His name was Manny and he was my angel dog. Manny was boxy like a black lab, had the soft face of a boarder collie and the curly ears of a cocker spaniel. He was five and had been neglected by a neighbor's son. The neighbor was a retired cop and brought the dog to his house. He offered the dog to me and my girls because he felt we needed Manny.
I had been told I had ALS five years before we were offered Manny. I was a single mom of two young girls, living in a rented house. The doctors gave me no hope or much time. I could not imagine taking on a dog. But Manny stole our hearts and even the landlord gave his approval. Manny was a good dog and he immediately knew there was something wrong with me. He was always at my side from day one, as I fought to survive ALS/MND.
An example of his wings are many but it was the first time he helped me that started our journey. One day I went to get off the couch and Manny jumped up from his nap to follow. As he sat on his hind legs waiting I had just made my fourth attempt to rise. Manny began nudging me with his nose but in my frustration I ignored his concern. I tried it again and failed when Manny barked at me, while still nudging. I asked him in a pissy voice "WHAT boy?" I saw concern and scratched his neck. He kept raising his head as I scratched and then I got it. I held the arm of the couch with my left hand and I put my right hand behind Manny's head. He was still sitting but he stiffened his neck and legs while I pulled. He held firm as I stood up and in that moment we were a team.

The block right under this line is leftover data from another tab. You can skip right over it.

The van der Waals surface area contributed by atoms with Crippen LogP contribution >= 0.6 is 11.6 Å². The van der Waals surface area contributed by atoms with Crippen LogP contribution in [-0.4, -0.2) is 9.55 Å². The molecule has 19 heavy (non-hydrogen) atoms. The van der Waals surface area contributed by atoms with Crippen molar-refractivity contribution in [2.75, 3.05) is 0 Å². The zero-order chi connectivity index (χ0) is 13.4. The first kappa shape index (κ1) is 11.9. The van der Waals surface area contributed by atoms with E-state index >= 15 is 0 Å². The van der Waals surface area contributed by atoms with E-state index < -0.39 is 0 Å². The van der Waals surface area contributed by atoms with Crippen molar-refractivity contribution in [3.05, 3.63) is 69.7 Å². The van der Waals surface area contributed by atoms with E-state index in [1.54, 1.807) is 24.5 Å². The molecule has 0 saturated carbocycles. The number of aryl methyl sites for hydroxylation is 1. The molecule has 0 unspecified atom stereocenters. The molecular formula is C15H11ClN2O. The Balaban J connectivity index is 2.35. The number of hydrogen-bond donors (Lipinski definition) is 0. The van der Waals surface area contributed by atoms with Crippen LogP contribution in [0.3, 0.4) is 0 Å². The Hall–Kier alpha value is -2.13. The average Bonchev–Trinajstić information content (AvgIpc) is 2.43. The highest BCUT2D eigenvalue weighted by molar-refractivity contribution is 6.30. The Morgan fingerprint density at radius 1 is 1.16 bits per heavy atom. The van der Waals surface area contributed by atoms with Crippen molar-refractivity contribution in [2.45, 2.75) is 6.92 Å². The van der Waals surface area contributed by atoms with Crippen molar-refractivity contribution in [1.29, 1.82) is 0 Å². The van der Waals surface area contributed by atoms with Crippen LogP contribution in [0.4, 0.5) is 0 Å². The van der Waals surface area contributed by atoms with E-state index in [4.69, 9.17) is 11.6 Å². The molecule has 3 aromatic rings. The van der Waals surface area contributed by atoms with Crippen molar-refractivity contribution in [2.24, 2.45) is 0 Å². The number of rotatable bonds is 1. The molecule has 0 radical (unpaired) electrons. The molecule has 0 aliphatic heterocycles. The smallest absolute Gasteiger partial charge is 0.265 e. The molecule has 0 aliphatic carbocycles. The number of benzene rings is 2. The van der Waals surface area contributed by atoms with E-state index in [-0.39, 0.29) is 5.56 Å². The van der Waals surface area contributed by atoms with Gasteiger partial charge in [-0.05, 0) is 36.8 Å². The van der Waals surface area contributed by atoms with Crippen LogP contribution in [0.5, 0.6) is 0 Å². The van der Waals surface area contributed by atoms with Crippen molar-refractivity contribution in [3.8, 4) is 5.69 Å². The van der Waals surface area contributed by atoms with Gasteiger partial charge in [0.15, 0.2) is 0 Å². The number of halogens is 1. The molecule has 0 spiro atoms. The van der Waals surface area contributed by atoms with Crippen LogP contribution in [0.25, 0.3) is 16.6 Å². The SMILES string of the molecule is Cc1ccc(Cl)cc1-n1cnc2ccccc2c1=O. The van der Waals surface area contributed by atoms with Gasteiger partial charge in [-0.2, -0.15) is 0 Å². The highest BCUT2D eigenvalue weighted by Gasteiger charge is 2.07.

It's with a heavy heart that I must say Manny is no longer with me. He lived for seventeen beautiful years. He watched my girl's marry and even six years ago he gave up his side of our bed to my new husband. I am a very rare case of ALS because most die in 2-4yrs and I am nearing 2oyrs. Through all of my long day's, hormonal teens and falls. Manny's unconditional love remained strong. His ashes will be spread with mine as a tribute to our love and friendship.
15 cases a day are diagnosed with ALS in the US. 2-4 year mortality rate and there is no cure. Brain stops messages to muscles, leaving you trapped in your body and mind is fully aware.